I have written before about Multiplication War. So many of my students love the game that I wanted to write about how to use it for several different areas of math. With all our children getting back into the school routine, it's so important that we provide time for them to work on their number facts to gain automaticity no matter what level they are at. Math War is a fun and easy way to get them to work on their facts daily or weekly. You can use store-bought flashcards to play these games, a regular deck of cards (only use the digits 1 – 9), or make your own deck with index cards. Always emphasize important math language and enjoy watching your children learn!
Addition War: Deal the entire deck to all players. Each player turns over 2 cards to find the sum (emphasize this language!). The player with the higher sum wins and takes all 4 cards; repeat this until all the cards are gone. The player with the most cards at the end wins.
1. The player with the lowest sum wins the round and takes all the cards.
2. Choose a target number, such as 12; the player with the sum closest to the target number wins the round.
3. Turn over 3 cards and find the sum (this is appropriate for 1st grade and higher).
Subtraction War: Deal the entire deck to all players. Each player turns over 2 cards to find the difference between the numbers. For students in grades K-5, have them use the larger digit first. For example, if they turn over a 4 and 6, make sure they subtract 6-4=2. For grades 6 and higher, this is a great game to play for understanding operations of positive and negative numbers. My middle school students love it!
1. Turn over 2 cards to make a 2-digit number, and then turn over 1 card. Subtract the 1-digit from the 2-digit to work on mental math with larger numbers.
2. Start with a target number such as 20. Both players turn over 2 cards. First, find the sum of the 2 cards, then subtract that sum from the target number. For example, turn over 4 and 9. Step 1: 4+9=13 Step 2: 20-13=7
Multiplication War: Deal the entire deck to all players. Each player turns over 2 cards to find the product. The player with the greater product (or lower product — you decide!) wins. Play continues as normal.
1. Create a "work mat" for visual learners where they can place the cards and see a multiplication and equal sign. This can be applied to any math war game.
2. Find the product of 2 cards as normal, and then multiply the product by 10 or 100 or 1,000 to build understanding of place value and operations. This is appropriate for students in grade 3 or higher.
3. Use dice or dominoes instead of cards so students become flexible with their number understanding.
Division War: Using division flashcards (you can buy or make your own), deal the cards out to all the players. Each player turns over one card with a division problem on it and the player with the greater (or lower) quotient wins.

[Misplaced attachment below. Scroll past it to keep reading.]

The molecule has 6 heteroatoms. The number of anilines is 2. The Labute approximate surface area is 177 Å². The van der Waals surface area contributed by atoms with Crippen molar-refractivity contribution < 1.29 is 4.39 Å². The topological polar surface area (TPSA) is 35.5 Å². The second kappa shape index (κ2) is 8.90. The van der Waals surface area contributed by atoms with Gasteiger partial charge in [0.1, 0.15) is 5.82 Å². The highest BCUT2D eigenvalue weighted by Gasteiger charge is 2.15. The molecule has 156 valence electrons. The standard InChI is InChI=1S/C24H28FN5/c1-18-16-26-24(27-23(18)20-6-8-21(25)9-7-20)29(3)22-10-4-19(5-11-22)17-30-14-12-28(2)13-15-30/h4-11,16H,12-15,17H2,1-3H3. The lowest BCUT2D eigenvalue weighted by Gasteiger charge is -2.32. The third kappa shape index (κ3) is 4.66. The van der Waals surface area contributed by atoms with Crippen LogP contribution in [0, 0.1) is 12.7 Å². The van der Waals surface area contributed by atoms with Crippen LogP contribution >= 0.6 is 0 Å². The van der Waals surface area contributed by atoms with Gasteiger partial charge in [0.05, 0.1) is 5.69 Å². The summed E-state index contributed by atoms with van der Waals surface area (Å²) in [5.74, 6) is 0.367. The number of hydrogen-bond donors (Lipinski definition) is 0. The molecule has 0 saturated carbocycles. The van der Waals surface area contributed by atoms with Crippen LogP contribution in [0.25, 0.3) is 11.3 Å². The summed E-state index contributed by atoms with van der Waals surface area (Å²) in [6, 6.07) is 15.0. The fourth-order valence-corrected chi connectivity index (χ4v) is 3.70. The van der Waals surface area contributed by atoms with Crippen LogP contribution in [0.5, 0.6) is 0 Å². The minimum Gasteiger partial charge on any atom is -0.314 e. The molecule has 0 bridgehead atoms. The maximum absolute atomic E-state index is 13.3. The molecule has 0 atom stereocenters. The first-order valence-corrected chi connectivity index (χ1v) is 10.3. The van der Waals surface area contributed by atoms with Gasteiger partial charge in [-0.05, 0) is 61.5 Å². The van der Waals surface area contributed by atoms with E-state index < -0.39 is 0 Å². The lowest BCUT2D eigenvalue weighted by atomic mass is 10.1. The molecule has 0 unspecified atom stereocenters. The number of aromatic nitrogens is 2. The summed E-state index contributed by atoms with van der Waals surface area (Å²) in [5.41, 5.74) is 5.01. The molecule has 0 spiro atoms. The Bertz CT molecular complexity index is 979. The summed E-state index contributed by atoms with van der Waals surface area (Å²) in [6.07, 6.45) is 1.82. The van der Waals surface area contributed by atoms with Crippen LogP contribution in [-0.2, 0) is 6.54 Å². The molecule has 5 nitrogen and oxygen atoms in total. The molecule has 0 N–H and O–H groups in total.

1. Using a deck of cards (not flashcards) turn over 2 cards to make a 2-digit number, and then turn over 1 card. Decide if the 2-digit number is divisible by the 1 digit number. Emphasize it is divisible when there is no remainder. For example, 29 is not divisible by 5 because there is a remainder. If neither partner has a divisibility connection then all the cards go into a "junk" pile.
2. Pick a target number such as 32: each player turns over 1 card and whichever card is a factor of 32, that player wins the round. So if the players turn over 6 and 8, the player with the 8 wins because 8 is a factor of 32. Speed up the rounds to work on automaticity! Students love when the games become competitive!
Fraction War: Deal the entire deck out to all the players. Each player turns over 2 cards and creates a proper fraction (the numerator is less than the denominator), so if you turn over a 3 and 5 the fraction should be 3/5. The player with the greater (or lower) fraction wins! Fractions can be very challenging for students, and playing this game will really help them to see fractions as numbers, not just as parts of a whole. Creating fraction mats could really help younger students. This is appropriate for students in grade 3 or higher.
1. As their fraction understanding grows they can compare improper fractions, so the 1st card turned over is the numerator and the 2nd card is the denominator.
2. Use benchmarks such as 0, ½, and 1 to help compare fractions. Emphasize language when your children are struggling, "my fraction is greater than a ½. Your fraction is less than ½ so my fraction has to be greater than your fraction."
3. Pick a target fraction such a ½ and whichever player is closest to ½ wins that round!
4. For a real challenge, compare fractions to decimals or percents!